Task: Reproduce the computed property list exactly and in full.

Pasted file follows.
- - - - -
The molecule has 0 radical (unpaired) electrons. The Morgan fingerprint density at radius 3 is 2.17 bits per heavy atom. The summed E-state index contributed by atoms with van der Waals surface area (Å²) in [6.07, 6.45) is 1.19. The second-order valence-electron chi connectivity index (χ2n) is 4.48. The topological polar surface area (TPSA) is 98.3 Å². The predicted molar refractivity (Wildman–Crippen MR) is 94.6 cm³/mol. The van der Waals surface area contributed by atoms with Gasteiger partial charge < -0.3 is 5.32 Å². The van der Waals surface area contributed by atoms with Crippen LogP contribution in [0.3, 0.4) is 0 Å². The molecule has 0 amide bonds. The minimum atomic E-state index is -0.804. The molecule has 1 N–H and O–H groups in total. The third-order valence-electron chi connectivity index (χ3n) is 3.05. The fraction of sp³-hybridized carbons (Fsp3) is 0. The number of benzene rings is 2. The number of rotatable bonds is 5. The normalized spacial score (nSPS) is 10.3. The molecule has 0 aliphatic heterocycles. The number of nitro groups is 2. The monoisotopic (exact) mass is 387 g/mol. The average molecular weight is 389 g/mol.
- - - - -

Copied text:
The molecule has 0 radical (unpaired) electrons. The Morgan fingerprint density at radius 3 is 2.17 bits per heavy atom. The summed E-state index contributed by atoms with van der Waals surface area (Å²) in [6.07, 6.45) is 1.19. The second-order valence-electron chi connectivity index (χ2n) is 4.48. The topological polar surface area (TPSA) is 98.3 Å². The predicted molar refractivity (Wildman–Crippen MR) is 94.6 cm³/mol. The van der Waals surface area contributed by atoms with Gasteiger partial charge < -0.3 is 5.32 Å². The van der Waals surface area contributed by atoms with Crippen LogP contribution in [0.3, 0.4) is 0 Å². The molecule has 0 amide bonds. The minimum atomic E-state index is -0.804. The molecule has 1 N–H and O–H groups in total. The third-order valence-electron chi connectivity index (χ3n) is 3.05. The fraction of sp³-hybridized carbons (Fsp3) is 0. The number of benzene rings is 2. The number of rotatable bonds is 5. The normalized spacial score (nSPS) is 10.3. The molecule has 0 aliphatic heterocycles. The number of nitro groups is 2. The monoisotopic (exact) mass is 387 g/mol. The average molecular weight is 389 g/mol.